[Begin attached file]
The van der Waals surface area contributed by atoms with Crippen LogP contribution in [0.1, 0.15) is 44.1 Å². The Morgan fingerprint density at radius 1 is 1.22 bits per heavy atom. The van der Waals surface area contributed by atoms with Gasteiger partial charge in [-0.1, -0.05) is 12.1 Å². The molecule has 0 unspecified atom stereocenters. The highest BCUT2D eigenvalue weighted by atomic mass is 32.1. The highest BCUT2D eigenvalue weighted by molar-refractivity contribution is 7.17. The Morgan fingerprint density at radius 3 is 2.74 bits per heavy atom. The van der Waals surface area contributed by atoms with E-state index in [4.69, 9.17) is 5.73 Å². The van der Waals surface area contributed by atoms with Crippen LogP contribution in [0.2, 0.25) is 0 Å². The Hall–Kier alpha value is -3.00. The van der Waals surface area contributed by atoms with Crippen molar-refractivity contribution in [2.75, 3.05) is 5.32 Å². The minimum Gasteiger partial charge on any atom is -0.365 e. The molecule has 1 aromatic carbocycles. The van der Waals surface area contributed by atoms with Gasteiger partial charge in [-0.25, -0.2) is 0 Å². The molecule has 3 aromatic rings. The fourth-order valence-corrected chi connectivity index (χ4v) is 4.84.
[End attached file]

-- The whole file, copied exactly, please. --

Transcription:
The van der Waals surface area contributed by atoms with Crippen LogP contribution in [0.1, 0.15) is 44.1 Å². The Morgan fingerprint density at radius 1 is 1.22 bits per heavy atom. The van der Waals surface area contributed by atoms with Gasteiger partial charge in [-0.1, -0.05) is 12.1 Å². The molecule has 0 unspecified atom stereocenters. The highest BCUT2D eigenvalue weighted by atomic mass is 32.1. The highest BCUT2D eigenvalue weighted by molar-refractivity contribution is 7.17. The Morgan fingerprint density at radius 3 is 2.74 bits per heavy atom. The van der Waals surface area contributed by atoms with E-state index in [4.69, 9.17) is 5.73 Å². The van der Waals surface area contributed by atoms with Crippen LogP contribution in [0.2, 0.25) is 0 Å². The Hall–Kier alpha value is -3.00. The van der Waals surface area contributed by atoms with Crippen molar-refractivity contribution in [2.75, 3.05) is 5.32 Å². The minimum Gasteiger partial charge on any atom is -0.365 e. The molecule has 1 aromatic carbocycles. The van der Waals surface area contributed by atoms with Gasteiger partial charge in [-0.25, -0.2) is 0 Å². The molecule has 3 aromatic rings. The fourth-order valence-corrected chi connectivity index (χ4v) is 4.84.